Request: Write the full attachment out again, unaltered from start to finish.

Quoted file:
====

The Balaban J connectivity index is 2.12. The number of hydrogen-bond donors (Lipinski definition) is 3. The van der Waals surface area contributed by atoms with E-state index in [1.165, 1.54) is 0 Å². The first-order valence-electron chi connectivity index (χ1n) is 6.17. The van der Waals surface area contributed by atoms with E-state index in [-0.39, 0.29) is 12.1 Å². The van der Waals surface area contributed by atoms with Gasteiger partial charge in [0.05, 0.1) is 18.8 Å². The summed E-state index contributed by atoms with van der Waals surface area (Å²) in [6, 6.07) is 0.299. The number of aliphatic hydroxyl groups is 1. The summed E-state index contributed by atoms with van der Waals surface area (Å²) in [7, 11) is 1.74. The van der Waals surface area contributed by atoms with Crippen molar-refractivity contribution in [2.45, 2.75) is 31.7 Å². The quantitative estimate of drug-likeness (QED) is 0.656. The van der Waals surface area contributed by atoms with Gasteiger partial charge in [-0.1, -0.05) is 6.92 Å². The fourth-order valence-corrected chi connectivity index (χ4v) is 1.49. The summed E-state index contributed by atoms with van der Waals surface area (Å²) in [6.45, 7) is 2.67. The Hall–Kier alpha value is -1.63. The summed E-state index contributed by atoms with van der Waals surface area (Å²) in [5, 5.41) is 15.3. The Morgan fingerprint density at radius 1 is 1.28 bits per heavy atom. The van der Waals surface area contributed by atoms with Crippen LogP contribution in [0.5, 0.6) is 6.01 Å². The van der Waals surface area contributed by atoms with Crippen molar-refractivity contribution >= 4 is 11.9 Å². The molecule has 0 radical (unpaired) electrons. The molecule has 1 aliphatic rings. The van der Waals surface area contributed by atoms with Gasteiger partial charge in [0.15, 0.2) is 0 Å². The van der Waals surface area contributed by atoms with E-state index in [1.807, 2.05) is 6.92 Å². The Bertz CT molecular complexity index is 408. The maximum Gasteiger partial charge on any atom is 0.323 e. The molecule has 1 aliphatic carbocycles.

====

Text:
The Balaban J connectivity index is 2.12. The number of hydrogen-bond donors (Lipinski definition) is 3. The van der Waals surface area contributed by atoms with E-state index in [1.165, 1.54) is 0 Å². The first-order valence-electron chi connectivity index (χ1n) is 6.17. The van der Waals surface area contributed by atoms with E-state index in [-0.39, 0.29) is 12.1 Å². The van der Waals surface area contributed by atoms with Gasteiger partial charge in [0.05, 0.1) is 18.8 Å². The summed E-state index contributed by atoms with van der Waals surface area (Å²) in [6, 6.07) is 0.299. The number of aliphatic hydroxyl groups is 1. The summed E-state index contributed by atoms with van der Waals surface area (Å²) in [7, 11) is 1.74. The van der Waals surface area contributed by atoms with Crippen molar-refractivity contribution in [2.45, 2.75) is 31.7 Å². The quantitative estimate of drug-likeness (QED) is 0.656. The van der Waals surface area contributed by atoms with Gasteiger partial charge in [-0.1, -0.05) is 6.92 Å². The fourth-order valence-corrected chi connectivity index (χ4v) is 1.49. The summed E-state index contributed by atoms with van der Waals surface area (Å²) in [6.45, 7) is 2.67. The Hall–Kier alpha value is -1.63. The summed E-state index contributed by atoms with van der Waals surface area (Å²) in [5, 5.41) is 15.3. The Morgan fingerprint density at radius 1 is 1.28 bits per heavy atom. The van der Waals surface area contributed by atoms with Crippen LogP contribution in [0.5, 0.6) is 6.01 Å². The van der Waals surface area contributed by atoms with Crippen molar-refractivity contribution >= 4 is 11.9 Å². The molecule has 0 radical (unpaired) electrons. The molecule has 1 aliphatic rings. The van der Waals surface area contributed by atoms with Gasteiger partial charge in [0.15, 0.2) is 0 Å². The van der Waals surface area contributed by atoms with E-state index in [1.807, 2.05) is 6.92 Å². The Bertz CT molecular complexity index is 408. The maximum Gasteiger partial charge on any atom is 0.323 e. The molecule has 1 aliphatic carbocycles.